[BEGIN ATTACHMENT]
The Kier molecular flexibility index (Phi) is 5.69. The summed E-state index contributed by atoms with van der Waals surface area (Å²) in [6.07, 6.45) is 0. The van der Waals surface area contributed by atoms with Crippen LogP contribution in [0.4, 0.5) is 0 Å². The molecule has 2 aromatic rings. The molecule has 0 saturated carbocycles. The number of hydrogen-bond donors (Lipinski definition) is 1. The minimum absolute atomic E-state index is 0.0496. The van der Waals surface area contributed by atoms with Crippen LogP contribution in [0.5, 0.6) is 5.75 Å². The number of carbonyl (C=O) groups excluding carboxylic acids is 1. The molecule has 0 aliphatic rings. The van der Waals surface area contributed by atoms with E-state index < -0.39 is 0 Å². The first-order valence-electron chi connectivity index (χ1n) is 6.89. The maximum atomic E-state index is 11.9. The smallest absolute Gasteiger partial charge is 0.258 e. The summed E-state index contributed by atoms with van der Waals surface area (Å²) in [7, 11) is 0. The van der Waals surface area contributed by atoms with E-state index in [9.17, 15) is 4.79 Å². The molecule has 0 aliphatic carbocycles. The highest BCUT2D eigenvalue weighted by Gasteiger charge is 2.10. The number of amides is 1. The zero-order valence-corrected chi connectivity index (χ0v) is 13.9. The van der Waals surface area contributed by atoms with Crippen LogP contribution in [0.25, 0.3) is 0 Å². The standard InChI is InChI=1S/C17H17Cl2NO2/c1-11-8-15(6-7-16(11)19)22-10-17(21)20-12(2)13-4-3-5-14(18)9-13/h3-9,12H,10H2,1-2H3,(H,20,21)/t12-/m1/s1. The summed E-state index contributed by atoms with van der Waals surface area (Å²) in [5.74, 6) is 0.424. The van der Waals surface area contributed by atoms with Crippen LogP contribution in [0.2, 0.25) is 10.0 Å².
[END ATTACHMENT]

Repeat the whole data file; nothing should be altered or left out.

The Kier molecular flexibility index (Phi) is 5.69. The summed E-state index contributed by atoms with van der Waals surface area (Å²) in [6.07, 6.45) is 0. The van der Waals surface area contributed by atoms with Crippen LogP contribution in [0.4, 0.5) is 0 Å². The molecule has 2 aromatic rings. The molecule has 0 saturated carbocycles. The number of hydrogen-bond donors (Lipinski definition) is 1. The minimum absolute atomic E-state index is 0.0496. The van der Waals surface area contributed by atoms with Crippen LogP contribution in [0.5, 0.6) is 5.75 Å². The number of carbonyl (C=O) groups excluding carboxylic acids is 1. The molecule has 0 aliphatic rings. The van der Waals surface area contributed by atoms with E-state index < -0.39 is 0 Å². The first-order valence-electron chi connectivity index (χ1n) is 6.89. The maximum atomic E-state index is 11.9. The smallest absolute Gasteiger partial charge is 0.258 e. The summed E-state index contributed by atoms with van der Waals surface area (Å²) in [7, 11) is 0. The van der Waals surface area contributed by atoms with E-state index in [9.17, 15) is 4.79 Å². The molecule has 0 aliphatic carbocycles. The highest BCUT2D eigenvalue weighted by Gasteiger charge is 2.10. The number of amides is 1. The zero-order valence-corrected chi connectivity index (χ0v) is 13.9. The van der Waals surface area contributed by atoms with Crippen LogP contribution in [0.25, 0.3) is 0 Å². The standard InChI is InChI=1S/C17H17Cl2NO2/c1-11-8-15(6-7-16(11)19)22-10-17(21)20-12(2)13-4-3-5-14(18)9-13/h3-9,12H,10H2,1-2H3,(H,20,21)/t12-/m1/s1. The summed E-state index contributed by atoms with van der Waals surface area (Å²) in [5.74, 6) is 0.424. The van der Waals surface area contributed by atoms with Crippen LogP contribution in [0.2, 0.25) is 10.0 Å².